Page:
The Sacrifice Theory
Okay, this theory is the one with the most mystery surrounding it. While the other theories would certainly be considered bad things, the event that lead to mandated happiness is always described as ‘A Very Bad Thing,’ done by the Wellies. This suggests that whatever happened was something that they actively initiated. They would have had to do something so vile that everyone who survived it would be stricken with guilt and depression as a result.
The first bit of evidence for this theory comes from We Happy Few’s Kickstarter trailer. While discussing the upcoming game Uncle Jack pointedly tells the viewers that “of course none of us had to do anything terrible while the Germans were here. At least I can’t remember anything, can you?”
Warning lights going off for anyone else yet? It’s suspected that Jack is serving as a figurehead for whatever shady entity is behind the city’s happiness. There is even some speculation that he has gone off his Joy and is potentially trying to warn the people about what’s happening without his handlers realizing. So, clearly the citizens did all have to partake in something terrible during the occupation.
At this point it could still be that whatever happened was brought about by the occupying Germans, right up until Jack shows a clip from the game. In it Arthur is speaking with an older man about the fate of those who didn’t come back from the train station.
“You don’t think they hurt him?” Arthur asks, worried for his brother.
“The German’s aren’t animals you know,” the man replies, “they just wanted to make sure we stayed quiet, and we did.”
It’s implied that the occupation was relatively peaceful (as was mentioned in the newspaper clips from the beginning) and that the German forces were merely trying to keep the citizens calm and orderly in the meantime. Perhaps some citizens didn’t want to remain calm and orderly, perhaps they instead decided to fight back with disastrous results. It’s difficult to guess what this resistance may have looked like, since everyone has gone out of their way to forget, but we are given a hint at the casualties.
This list of names, written in childlike scrawl appears frequently in the homes of Wastrels. You can even see them scratched into the bed above you when Arthur first wakes after his ordeal. The Wastrels are either unable or unwilling to take Joy and have mostly been driven insane by their confused memories from during the war. Despite this, unlike proper Wellies they actually do remember the war, even if the details have grown fuzzy over time. The names are often set off by candles in an almost reverent display. Who were these people and what did they do that would warrant remembering them when everything was meant to be forgotten? They were the ones who were sacrificed by the terrible thing.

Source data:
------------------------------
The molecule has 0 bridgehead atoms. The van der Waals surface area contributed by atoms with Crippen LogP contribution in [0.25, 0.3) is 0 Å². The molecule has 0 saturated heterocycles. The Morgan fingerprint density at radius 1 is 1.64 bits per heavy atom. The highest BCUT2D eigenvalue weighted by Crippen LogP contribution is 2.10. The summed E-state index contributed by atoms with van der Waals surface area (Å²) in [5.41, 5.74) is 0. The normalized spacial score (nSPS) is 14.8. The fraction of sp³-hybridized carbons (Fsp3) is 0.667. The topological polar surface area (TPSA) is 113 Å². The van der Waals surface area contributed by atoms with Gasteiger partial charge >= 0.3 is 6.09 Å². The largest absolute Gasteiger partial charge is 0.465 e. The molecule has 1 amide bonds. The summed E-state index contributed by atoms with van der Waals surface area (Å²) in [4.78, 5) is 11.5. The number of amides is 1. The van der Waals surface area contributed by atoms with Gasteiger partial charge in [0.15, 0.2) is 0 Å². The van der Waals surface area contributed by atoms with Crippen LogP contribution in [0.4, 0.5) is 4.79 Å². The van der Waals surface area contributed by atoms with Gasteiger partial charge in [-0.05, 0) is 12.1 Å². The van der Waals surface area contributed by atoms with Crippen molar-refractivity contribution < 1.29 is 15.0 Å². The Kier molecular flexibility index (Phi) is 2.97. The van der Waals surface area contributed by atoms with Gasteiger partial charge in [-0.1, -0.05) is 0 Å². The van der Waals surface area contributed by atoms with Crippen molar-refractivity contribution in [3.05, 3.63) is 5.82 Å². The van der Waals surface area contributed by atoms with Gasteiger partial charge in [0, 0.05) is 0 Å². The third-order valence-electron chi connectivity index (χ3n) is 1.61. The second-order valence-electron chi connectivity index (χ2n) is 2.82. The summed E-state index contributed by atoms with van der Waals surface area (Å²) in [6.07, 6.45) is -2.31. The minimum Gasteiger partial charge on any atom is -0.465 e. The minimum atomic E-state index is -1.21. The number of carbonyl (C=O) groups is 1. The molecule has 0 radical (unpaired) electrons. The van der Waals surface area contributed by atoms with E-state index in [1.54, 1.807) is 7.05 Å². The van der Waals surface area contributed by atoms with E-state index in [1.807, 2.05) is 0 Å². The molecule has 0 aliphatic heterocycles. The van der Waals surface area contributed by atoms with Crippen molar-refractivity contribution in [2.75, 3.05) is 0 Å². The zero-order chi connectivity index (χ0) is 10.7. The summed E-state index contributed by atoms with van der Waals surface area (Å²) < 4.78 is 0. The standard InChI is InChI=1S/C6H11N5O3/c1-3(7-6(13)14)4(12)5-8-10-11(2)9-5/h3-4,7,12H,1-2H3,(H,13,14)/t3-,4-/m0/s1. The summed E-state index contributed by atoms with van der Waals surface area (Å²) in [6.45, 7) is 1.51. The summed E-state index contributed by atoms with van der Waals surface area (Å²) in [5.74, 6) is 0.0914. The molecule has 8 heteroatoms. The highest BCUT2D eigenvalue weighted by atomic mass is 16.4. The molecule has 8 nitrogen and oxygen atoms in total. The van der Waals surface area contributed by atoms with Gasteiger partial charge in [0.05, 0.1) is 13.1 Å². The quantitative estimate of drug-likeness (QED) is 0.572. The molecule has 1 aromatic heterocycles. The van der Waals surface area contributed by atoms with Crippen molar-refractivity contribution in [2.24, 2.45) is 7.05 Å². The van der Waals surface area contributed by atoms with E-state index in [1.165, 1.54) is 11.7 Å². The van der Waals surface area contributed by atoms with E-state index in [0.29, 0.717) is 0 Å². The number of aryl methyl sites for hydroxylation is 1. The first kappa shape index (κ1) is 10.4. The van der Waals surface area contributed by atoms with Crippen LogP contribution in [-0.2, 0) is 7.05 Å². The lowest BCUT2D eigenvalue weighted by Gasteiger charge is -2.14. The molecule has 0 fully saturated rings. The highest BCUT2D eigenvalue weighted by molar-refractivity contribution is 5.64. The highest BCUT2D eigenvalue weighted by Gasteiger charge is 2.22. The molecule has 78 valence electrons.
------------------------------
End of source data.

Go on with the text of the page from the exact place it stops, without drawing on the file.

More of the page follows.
While we aren’t given enough to piece together what exactly the thing was (curse you story-free early access) at least one of the names hints at an important potential plot point. Right in the center of the scribbling we see the name “Margaret.” If we go back to the papers from the beginning we learn about a girl named Margaret Worthing being selected to lead the Battle of Flowers. Margaret is Uncle Jack’s daughter.
Jack was likely an emotional wreck after losing his daughter. He probably was fully on-board with any measure that would ease his and the rest of the citizen’s suffering. Hence he donned his happy face and began broadcasting the wonders of taking Joy on behalf of whoever is really running things. Jack is always adamant that there is nothing good about the past and that nobody should ever look into it. Perhaps he had a hand in whatever happened to his daughter. It could explain why he is so compliant and willing to serve those controlling things.
Until Compulsion pulls back the curtain on more of We Happy Few’s narrative we’ll have no way of knowing if any of these theories even comes close to hitting the mark. This is merely a peek at what could be a very interesting and compelling story once We Happy Few releases. Feel free to share any additional ideas or theories you have in the comments. There are certainly more connections to be made.